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Supreme Court Struggles With Social Media Cases

By    |   Tuesday, 31 October 2023 05:56 PM EDT

The Supreme Court struggled with the issue of social media use by public officials on Tuesday, hearing appeals of two rulings that could alter the future of online exchanges between public officials and constituents.

According to The Hill, the cases involved social media blocks by a city manager in Michigan and two school board officials in California.

The justices grappled with the issue of applying the First Amendment to the digital world over approximately three hours of arguments, and seemed to struggle with striking a balance at times.

"This is a case where there are First Amendment issues on both sides," Justice Elena Kagan said according to The Hill, referring to the public officials and their constituents.

Central to the argument is whether a public official is engaging in government action when they block someone on their personal social media profile when personal and job-related posts are mixed.

According to The Hill, lower courts came to opposite conclusions on the issue. The court looked at the "appearance and purpose" of the social media accounts to declare them state action in one case, while the lower court in the other case found that state action requires that state duty or authority be exercised.

Several justices observed that elected officials are essentially always on the clock and expressed concern that an overly broad ruling could have a chilling effect on their speech.

"This discussion does seem like it has coalesced around an understanding of duties and authorities, and there's some discussion about how capacious that has to be," Justice Neil Gorsuch reportedly said.

The questioning examined the inner workings of social media and Justice Brett Kavanaugh reiterated the need to provide "practical" guidance to local officials around the country.

"They need a clear answer," he said, according to The Hill.

The first case came about after Poway, Calif., school board members Michelle O'Connor-Ratcliff and T.J. Zane blocked parents of children in the district on their Facebook pages and O'Connor-Ratcliff's X account, which was then known as Twitter.

Citing court filings, The Hill reported that Christopher and Kimberly Garnier had commented on the pages hundreds of times and included accusations of financial mismanagement and racist incidents. The Garnier family has since moved to another part of the country and the children no longer attend school in the district.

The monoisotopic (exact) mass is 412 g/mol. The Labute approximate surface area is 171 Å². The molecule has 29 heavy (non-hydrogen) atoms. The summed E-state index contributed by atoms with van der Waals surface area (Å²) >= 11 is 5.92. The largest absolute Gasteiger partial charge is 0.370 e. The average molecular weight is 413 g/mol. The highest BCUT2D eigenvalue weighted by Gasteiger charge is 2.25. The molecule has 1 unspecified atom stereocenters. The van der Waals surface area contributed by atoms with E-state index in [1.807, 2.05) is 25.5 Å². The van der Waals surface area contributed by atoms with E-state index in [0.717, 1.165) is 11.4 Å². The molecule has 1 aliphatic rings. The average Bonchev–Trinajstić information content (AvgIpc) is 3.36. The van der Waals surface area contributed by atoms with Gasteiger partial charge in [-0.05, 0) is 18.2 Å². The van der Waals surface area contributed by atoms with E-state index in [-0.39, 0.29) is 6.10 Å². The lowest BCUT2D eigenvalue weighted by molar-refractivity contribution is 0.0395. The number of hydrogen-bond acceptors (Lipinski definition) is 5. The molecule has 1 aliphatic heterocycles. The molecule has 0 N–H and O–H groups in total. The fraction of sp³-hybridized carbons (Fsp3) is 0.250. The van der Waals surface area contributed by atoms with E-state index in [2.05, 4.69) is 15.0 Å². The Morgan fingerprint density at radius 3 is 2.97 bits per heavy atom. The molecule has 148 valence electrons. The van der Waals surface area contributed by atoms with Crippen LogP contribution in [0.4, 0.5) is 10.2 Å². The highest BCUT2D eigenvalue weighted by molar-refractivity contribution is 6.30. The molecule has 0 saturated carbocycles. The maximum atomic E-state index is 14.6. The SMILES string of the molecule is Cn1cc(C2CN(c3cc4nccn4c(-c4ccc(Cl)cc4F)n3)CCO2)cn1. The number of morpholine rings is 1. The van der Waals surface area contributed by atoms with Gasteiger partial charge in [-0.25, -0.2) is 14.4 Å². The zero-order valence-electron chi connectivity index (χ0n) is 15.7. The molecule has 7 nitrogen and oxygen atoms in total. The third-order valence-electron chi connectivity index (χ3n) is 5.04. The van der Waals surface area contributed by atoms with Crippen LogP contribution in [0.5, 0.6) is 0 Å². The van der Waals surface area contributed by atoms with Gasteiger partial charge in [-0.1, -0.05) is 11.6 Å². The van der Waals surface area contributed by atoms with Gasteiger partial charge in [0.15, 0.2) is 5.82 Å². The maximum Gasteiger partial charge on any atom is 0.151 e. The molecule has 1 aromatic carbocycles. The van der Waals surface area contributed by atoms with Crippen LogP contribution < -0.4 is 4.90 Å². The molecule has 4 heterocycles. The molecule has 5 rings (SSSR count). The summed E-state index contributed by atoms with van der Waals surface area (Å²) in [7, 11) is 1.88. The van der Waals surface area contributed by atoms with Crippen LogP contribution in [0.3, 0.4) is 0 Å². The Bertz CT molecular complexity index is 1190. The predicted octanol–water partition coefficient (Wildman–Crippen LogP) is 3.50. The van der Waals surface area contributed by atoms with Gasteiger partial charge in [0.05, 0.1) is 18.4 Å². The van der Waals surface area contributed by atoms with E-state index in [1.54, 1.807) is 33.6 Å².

The 9th U.S. Circuit Court of Appeals reportedly sided with the Garniers and struck down the blocks by the school board officials, which the court said ran afoul of the First Amendment.

A similar case considered by the 6th U.S. Circuit Court of Appeals resulted in a favorable ruling for the local official, however.

In that case, James Freed, the city manager of Port Huron, Mich., had deleted negative Facebook comments by resident Kevin Lindke and had blocked three of Lindke's Facebook profiles. The comments were critical of Freed's handling of the COVID-19 pandemic, The Hill reported.

Rulings in the cases are expected by the end of June.

Nicole Wells

Nicole Wells, a Newsmax general assignment reporter covers news, politics, and culture. She is a National Newspaper Association award-winning journalist.

© 2024 Newsmax. All rights reserved.


Newsfront
The Supreme Court struggled with the issue of social media use by public officials on Tuesday, hearing appeals of two rulings that could alter the future of online exchanges between public officials and constituents.
supreme court, justices, social media, free speech, block, first amendment
494
2023-56-31
Tuesday, 31 October 2023 05:56 PM
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